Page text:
There may be some relocation into attendance areas, but I would figure that there aren't many folks who would really do that anymore than they already do - particularly when the District says that they will periodically adjust the boundaries.

Honestly, I can't see any reason that choice would be diminished or less exercised under the new plan. I don't know where anyone, including the staff, gets that idea.

The one thing that might reduce the use of choice would be the sudden increase in popularity among schools that are under-subscribed. If the Southeast Initiative worked and were duplicated and worked again. Right now, however, there is little evidence that the Southeast Initiative is working. What are the enrollment numbers for Rainier Beach, Cleveland, and Aki Kurose? I'm sure that closing the AAA had to boost Aki's numbers a bit.

Melissa Westbrook said...

Would the general feeling here be to advocate for sibling and attendance area to be flipped? I mean it's all good and well for us to discuss this (and bless you all for a great discussion) but should we be saying we should write to the Board and say this is better and why?

anonymous said...

"Say the school has a functional capacity of 350. So the District draws the attendance area perfectly to include 350 school-age children."

Charlie, I doubt the district will do this.

They are more likely to use the same figures that you used (49.1% enrolled at their attendance school) to come up with a more realistic number of students to expect to enroll at the school, and then use those numbers to draw boundaries.

They already do this. Here is an example. Eckstein currently takes 372 students at 6th grade. But the district assigns them 427 students because they know 15% of students assigned to Eckstein won't show up. Only after Eckstein gets their 15% of no shows do they move their waitlist.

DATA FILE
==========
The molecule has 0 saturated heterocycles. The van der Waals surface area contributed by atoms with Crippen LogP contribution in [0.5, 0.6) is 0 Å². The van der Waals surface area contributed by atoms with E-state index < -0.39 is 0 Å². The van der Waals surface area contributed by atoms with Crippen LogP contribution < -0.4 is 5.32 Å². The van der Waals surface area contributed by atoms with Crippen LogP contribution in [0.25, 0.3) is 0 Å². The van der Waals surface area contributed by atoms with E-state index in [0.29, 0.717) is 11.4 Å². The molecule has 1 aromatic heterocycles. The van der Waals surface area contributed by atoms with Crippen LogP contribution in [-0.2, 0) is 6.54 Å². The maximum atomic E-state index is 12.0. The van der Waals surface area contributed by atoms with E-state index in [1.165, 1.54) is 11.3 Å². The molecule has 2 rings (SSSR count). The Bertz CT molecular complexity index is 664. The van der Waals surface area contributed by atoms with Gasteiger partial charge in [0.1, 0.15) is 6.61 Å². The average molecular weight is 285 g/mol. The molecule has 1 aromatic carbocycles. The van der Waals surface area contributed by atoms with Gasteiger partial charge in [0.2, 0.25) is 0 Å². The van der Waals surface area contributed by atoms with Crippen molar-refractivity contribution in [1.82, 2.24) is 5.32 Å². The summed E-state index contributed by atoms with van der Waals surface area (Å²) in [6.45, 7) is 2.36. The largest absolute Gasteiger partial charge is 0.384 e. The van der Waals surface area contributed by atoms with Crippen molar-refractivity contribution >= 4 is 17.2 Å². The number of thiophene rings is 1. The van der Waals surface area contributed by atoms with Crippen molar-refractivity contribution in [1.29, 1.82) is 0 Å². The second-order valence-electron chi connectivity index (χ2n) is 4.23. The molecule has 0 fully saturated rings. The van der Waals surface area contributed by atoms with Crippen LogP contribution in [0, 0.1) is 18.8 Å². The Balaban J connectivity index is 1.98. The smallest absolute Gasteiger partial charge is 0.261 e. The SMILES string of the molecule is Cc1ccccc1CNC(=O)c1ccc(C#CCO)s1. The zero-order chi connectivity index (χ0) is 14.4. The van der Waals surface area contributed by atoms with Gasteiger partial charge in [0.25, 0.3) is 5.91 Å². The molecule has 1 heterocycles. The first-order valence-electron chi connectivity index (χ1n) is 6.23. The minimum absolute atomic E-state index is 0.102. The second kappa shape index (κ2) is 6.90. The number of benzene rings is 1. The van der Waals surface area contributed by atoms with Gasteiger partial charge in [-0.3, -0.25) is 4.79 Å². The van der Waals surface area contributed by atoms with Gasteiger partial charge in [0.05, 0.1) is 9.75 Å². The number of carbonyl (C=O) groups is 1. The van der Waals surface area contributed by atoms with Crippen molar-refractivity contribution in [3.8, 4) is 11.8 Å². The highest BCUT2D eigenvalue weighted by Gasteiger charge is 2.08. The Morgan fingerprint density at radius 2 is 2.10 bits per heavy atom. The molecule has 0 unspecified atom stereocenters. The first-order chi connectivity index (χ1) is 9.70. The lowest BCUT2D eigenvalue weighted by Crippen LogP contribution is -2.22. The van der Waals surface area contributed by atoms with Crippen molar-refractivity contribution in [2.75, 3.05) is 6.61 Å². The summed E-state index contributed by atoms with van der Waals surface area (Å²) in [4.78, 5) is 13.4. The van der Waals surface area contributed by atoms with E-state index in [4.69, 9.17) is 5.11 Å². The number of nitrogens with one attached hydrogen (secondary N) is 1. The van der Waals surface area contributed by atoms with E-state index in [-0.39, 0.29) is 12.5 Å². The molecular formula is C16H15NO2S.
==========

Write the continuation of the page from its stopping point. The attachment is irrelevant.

Surely, the district will do the same for attendance area schools. If the data shows that only 49.4% of students go to their attendance schools, I would almost guarantee they will widen the attendance area until that number is close to the functional capacity of the building.

I highly doubt that they will have 50.6% of a school available to students from all across the district.

This would be a great question to ask at the next assignment plan meeting.

dj said...

ZB, I am not advocating at all that choice is better than neighborhood school assignment. I'm just not persuaded that neighborhood school assignment is better, and I think upheaval always brings costs. Were the plan coupled with a clear vision for improving undesirable neighborhood schools, I might feel differently.

Perhaps I am more anecdote-driven than data-driven, but this is how I see the new plan changing things. Take Stevens. To my understanding (and this is all based on talking to other parents, so bear with me), it isn't uncommon at the kindergarten level, in years without the extra kindergarten class, that you have to be thisclose to Stevens to get into kindergarten, because sibling preferences pull in so many kids; you could have Stevens as your reference school and not get in, because siblings had priority over your child. The new plan will change that. Not totally, because some of those kindy students will be both in the attendance area and will be younger siblings, but at least some. And I think parents of older kids will be less likely to transfer knowing that they won't be able to consolidate their kids.